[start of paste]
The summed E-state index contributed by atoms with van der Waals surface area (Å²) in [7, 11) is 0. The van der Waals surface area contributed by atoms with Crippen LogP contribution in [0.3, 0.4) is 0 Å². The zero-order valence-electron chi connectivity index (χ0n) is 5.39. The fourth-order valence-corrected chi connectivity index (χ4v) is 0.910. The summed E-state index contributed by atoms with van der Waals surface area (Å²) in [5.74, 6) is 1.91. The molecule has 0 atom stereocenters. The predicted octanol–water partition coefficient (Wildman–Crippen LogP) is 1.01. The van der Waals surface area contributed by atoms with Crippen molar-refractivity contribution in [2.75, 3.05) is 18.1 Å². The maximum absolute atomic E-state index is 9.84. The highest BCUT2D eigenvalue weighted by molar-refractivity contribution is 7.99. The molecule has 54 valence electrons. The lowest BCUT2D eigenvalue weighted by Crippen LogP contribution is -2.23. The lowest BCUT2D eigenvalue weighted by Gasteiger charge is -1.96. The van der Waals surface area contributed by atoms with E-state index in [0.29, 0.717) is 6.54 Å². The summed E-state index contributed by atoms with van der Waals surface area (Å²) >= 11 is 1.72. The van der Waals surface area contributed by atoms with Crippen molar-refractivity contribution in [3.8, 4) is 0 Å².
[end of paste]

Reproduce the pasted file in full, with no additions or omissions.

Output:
The summed E-state index contributed by atoms with van der Waals surface area (Å²) in [7, 11) is 0. The van der Waals surface area contributed by atoms with Crippen LogP contribution in [0.3, 0.4) is 0 Å². The zero-order valence-electron chi connectivity index (χ0n) is 5.39. The fourth-order valence-corrected chi connectivity index (χ4v) is 0.910. The summed E-state index contributed by atoms with van der Waals surface area (Å²) in [5.74, 6) is 1.91. The molecule has 0 atom stereocenters. The predicted octanol–water partition coefficient (Wildman–Crippen LogP) is 1.01. The van der Waals surface area contributed by atoms with Crippen molar-refractivity contribution in [2.75, 3.05) is 18.1 Å². The maximum absolute atomic E-state index is 9.84. The highest BCUT2D eigenvalue weighted by molar-refractivity contribution is 7.99. The molecule has 54 valence electrons. The lowest BCUT2D eigenvalue weighted by Crippen LogP contribution is -2.23. The lowest BCUT2D eigenvalue weighted by Gasteiger charge is -1.96. The van der Waals surface area contributed by atoms with E-state index in [0.29, 0.717) is 6.54 Å². The summed E-state index contributed by atoms with van der Waals surface area (Å²) >= 11 is 1.72. The van der Waals surface area contributed by atoms with Crippen molar-refractivity contribution in [3.8, 4) is 0 Å².